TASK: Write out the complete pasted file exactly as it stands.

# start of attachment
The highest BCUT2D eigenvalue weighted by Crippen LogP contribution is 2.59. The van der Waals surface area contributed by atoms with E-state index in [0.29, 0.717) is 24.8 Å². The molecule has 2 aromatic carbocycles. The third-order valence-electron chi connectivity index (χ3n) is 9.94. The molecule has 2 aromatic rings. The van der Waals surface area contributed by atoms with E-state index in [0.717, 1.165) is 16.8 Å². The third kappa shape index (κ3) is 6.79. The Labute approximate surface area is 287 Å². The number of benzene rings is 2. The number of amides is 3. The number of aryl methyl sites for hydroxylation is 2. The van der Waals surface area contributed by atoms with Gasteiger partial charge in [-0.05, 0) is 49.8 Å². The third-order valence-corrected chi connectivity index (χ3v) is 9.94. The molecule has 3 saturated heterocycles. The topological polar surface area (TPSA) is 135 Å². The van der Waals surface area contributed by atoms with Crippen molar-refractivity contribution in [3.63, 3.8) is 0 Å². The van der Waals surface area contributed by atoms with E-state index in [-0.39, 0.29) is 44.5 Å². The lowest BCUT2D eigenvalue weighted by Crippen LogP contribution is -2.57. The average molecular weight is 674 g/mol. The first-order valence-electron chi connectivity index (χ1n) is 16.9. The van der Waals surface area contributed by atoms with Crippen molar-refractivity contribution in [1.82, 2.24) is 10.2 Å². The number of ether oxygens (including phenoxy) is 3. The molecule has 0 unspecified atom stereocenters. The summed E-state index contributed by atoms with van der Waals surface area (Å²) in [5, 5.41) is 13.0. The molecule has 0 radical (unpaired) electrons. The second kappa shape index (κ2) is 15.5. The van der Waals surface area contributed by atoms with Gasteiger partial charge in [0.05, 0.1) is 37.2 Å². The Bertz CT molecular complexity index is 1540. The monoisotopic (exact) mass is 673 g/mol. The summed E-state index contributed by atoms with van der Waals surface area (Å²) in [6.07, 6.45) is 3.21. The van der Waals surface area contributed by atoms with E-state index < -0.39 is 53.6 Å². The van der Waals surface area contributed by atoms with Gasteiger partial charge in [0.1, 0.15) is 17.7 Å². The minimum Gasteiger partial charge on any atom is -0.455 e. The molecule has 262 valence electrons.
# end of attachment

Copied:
The highest BCUT2D eigenvalue weighted by Crippen LogP contribution is 2.59. The van der Waals surface area contributed by atoms with E-state index in [0.29, 0.717) is 24.8 Å². The molecule has 2 aromatic carbocycles. The third-order valence-electron chi connectivity index (χ3n) is 9.94. The molecule has 2 aromatic rings. The van der Waals surface area contributed by atoms with E-state index in [0.717, 1.165) is 16.8 Å². The third kappa shape index (κ3) is 6.79. The Labute approximate surface area is 287 Å². The number of benzene rings is 2. The number of amides is 3. The number of aryl methyl sites for hydroxylation is 2. The van der Waals surface area contributed by atoms with Gasteiger partial charge in [-0.05, 0) is 49.8 Å². The third-order valence-corrected chi connectivity index (χ3v) is 9.94. The molecule has 3 saturated heterocycles. The topological polar surface area (TPSA) is 135 Å². The van der Waals surface area contributed by atoms with Crippen molar-refractivity contribution in [3.63, 3.8) is 0 Å². The van der Waals surface area contributed by atoms with E-state index in [-0.39, 0.29) is 44.5 Å². The lowest BCUT2D eigenvalue weighted by Crippen LogP contribution is -2.57. The average molecular weight is 674 g/mol. The first-order valence-electron chi connectivity index (χ1n) is 16.9. The van der Waals surface area contributed by atoms with Crippen molar-refractivity contribution in [1.82, 2.24) is 10.2 Å². The number of ether oxygens (including phenoxy) is 3. The molecule has 0 unspecified atom stereocenters. The summed E-state index contributed by atoms with van der Waals surface area (Å²) in [5, 5.41) is 13.0. The molecule has 0 radical (unpaired) electrons. The second kappa shape index (κ2) is 15.5. The van der Waals surface area contributed by atoms with Gasteiger partial charge in [0.05, 0.1) is 37.2 Å². The Bertz CT molecular complexity index is 1540. The monoisotopic (exact) mass is 673 g/mol. The summed E-state index contributed by atoms with van der Waals surface area (Å²) in [6.07, 6.45) is 3.21. The van der Waals surface area contributed by atoms with E-state index < -0.39 is 53.6 Å². The van der Waals surface area contributed by atoms with Gasteiger partial charge in [0.1, 0.15) is 17.7 Å². The minimum Gasteiger partial charge on any atom is -0.455 e. The molecule has 262 valence electrons.